The above photograph was taken in Saint-Marc-Sur-Richelieu, a municipality in southwestern Quebec. The three gentlemen are seated in a sugar shack, or cabane à sucre, a uniquely Quebecois dining experience that celebrates spring and the flow of the maple sap.
You may have already noticed but two of them are wearing balaclavas.
They are three-quarters of the band Playboy.
Besides the fact that some of them have played in Montreal hardcore bands Omegas and Mueco, and that they have a new record out, I know little about them or their band. I do know that the four songs on the new record Celebration, out now on Negative Jazz, are disruptive and depraved shrieks of punk rock. As if Benny Goodman had released records on SST, the songs work and knead in the same vein of Venom P Stinger or Lubricated Goat with more No Trend or Flipper damaged noise. There are bleats and blasts. There may be no guitars. It's both crazed and amazing.
I sent them some questions to try to better understand their vortex.
Noisey: Some of you play in Omegas who were known for burly and aggressive music and Mueco were raw d-beat. The music of Playboy is aggressive but in a different way. Was this a deliberate or considered approach to move away from fast punk into a more warped style?
Gordon Phillips: Everything about Playboy is considered. I don't think I'd say we were deliberately trying to carve out a 'warped' style, but the origins of the first Celebration were not in a creative process that was looking to ape a particular band's sound or trend in hardcore punk music. Deliberateness in a creative process can be tricky though. We are deliberate in our process and its possibilities, but we didn't deliberately set out to put these particular sounds together. Spontaneity is still very important.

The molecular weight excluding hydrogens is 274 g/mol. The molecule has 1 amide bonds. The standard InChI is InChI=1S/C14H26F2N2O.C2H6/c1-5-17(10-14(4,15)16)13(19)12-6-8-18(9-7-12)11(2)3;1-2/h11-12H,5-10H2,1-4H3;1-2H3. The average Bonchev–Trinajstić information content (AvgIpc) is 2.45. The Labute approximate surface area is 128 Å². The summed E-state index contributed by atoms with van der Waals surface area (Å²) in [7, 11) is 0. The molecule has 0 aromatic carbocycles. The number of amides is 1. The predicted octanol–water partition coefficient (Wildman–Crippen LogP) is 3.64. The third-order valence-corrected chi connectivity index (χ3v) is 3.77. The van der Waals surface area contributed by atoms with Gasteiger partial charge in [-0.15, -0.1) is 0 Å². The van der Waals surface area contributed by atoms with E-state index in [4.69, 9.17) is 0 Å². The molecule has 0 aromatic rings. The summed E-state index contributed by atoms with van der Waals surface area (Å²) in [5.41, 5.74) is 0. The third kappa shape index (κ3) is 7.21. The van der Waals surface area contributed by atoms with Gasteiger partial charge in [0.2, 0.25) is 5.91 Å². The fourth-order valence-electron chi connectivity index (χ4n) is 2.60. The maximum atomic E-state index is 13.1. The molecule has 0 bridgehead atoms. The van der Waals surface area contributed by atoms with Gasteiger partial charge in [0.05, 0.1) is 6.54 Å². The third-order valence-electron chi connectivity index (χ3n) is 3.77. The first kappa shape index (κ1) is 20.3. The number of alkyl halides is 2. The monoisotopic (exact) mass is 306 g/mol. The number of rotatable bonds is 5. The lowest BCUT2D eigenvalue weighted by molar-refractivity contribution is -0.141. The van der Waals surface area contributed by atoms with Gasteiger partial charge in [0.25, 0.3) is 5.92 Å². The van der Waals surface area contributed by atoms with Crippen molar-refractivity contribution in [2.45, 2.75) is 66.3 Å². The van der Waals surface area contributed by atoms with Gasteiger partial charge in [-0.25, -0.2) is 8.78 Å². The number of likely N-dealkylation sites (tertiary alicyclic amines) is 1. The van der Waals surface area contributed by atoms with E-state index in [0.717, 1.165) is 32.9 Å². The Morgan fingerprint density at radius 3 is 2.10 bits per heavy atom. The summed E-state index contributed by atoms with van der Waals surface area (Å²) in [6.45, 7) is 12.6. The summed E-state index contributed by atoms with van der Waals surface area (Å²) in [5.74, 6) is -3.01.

Gaudier Brzeska: Our Vortex is not afraid of the past. It has forgotten its existence. Our Vortex regards the future as sentimental as the past. With our Vortex the present is the only Active Thing.
Your music has been described as 'scumbag rock'. How do you react to that?
Gordon: I think it's either unfortunate or apt – or maybe both – that we would be singled out as 'scumbag rock.' This whole experience is a celebration of the decadence of aggressive, loud music. We are erstwhile playboys, celebrating and continuing a long tradition of violent music, steeped in testosterone and misogyny, among other things. We never want anyone to think that we place any kind of value on those worst aspects of hardcore punk, but we do not kid ourselves as to the shoulders on which we stand. I suppose we're trying to bring those things out in the open to hopefully create some distance between them and this experience, to not kid ourselves that we're surrounded by a lot of scum.